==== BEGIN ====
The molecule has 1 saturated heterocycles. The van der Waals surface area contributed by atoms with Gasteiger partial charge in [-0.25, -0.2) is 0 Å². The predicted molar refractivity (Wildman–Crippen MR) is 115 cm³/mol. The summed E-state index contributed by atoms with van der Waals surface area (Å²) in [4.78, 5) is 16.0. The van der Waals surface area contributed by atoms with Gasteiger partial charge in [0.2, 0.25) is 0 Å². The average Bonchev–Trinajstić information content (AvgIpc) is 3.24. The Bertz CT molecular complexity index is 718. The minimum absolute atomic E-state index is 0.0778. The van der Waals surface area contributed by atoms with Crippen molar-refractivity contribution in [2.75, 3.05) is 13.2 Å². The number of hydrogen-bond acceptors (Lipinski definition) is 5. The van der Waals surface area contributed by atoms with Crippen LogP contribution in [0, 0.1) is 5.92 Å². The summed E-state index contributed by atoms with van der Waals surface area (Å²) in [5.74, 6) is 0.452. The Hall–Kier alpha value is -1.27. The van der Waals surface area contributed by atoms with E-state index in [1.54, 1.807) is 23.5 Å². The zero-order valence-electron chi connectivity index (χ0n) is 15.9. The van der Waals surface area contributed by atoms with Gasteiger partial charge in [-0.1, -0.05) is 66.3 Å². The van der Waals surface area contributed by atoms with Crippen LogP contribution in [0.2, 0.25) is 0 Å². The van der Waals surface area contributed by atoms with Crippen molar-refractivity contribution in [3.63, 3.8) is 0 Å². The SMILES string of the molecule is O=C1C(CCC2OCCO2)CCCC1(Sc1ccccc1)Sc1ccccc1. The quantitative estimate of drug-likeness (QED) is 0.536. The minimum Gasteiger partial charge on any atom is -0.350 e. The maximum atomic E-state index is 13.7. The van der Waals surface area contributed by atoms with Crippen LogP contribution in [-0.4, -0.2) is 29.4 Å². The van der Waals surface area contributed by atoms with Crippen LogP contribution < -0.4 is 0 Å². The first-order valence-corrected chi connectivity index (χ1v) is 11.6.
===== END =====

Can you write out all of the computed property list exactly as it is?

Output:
The molecule has 1 saturated heterocycles. The van der Waals surface area contributed by atoms with Gasteiger partial charge in [-0.25, -0.2) is 0 Å². The predicted molar refractivity (Wildman–Crippen MR) is 115 cm³/mol. The summed E-state index contributed by atoms with van der Waals surface area (Å²) in [4.78, 5) is 16.0. The van der Waals surface area contributed by atoms with Gasteiger partial charge in [0.2, 0.25) is 0 Å². The average Bonchev–Trinajstić information content (AvgIpc) is 3.24. The Bertz CT molecular complexity index is 718. The minimum absolute atomic E-state index is 0.0778. The van der Waals surface area contributed by atoms with Crippen molar-refractivity contribution in [2.75, 3.05) is 13.2 Å². The number of hydrogen-bond acceptors (Lipinski definition) is 5. The van der Waals surface area contributed by atoms with Crippen LogP contribution in [0, 0.1) is 5.92 Å². The summed E-state index contributed by atoms with van der Waals surface area (Å²) in [5.74, 6) is 0.452. The Hall–Kier alpha value is -1.27. The van der Waals surface area contributed by atoms with E-state index in [1.54, 1.807) is 23.5 Å². The zero-order valence-electron chi connectivity index (χ0n) is 15.9. The van der Waals surface area contributed by atoms with Gasteiger partial charge in [-0.1, -0.05) is 66.3 Å². The van der Waals surface area contributed by atoms with Crippen LogP contribution in [0.2, 0.25) is 0 Å². The van der Waals surface area contributed by atoms with Crippen molar-refractivity contribution in [3.63, 3.8) is 0 Å². The SMILES string of the molecule is O=C1C(CCC2OCCO2)CCCC1(Sc1ccccc1)Sc1ccccc1. The quantitative estimate of drug-likeness (QED) is 0.536. The minimum Gasteiger partial charge on any atom is -0.350 e. The maximum atomic E-state index is 13.7. The van der Waals surface area contributed by atoms with Crippen LogP contribution in [-0.4, -0.2) is 29.4 Å². The van der Waals surface area contributed by atoms with Crippen LogP contribution < -0.4 is 0 Å². The first-order valence-corrected chi connectivity index (χ1v) is 11.6.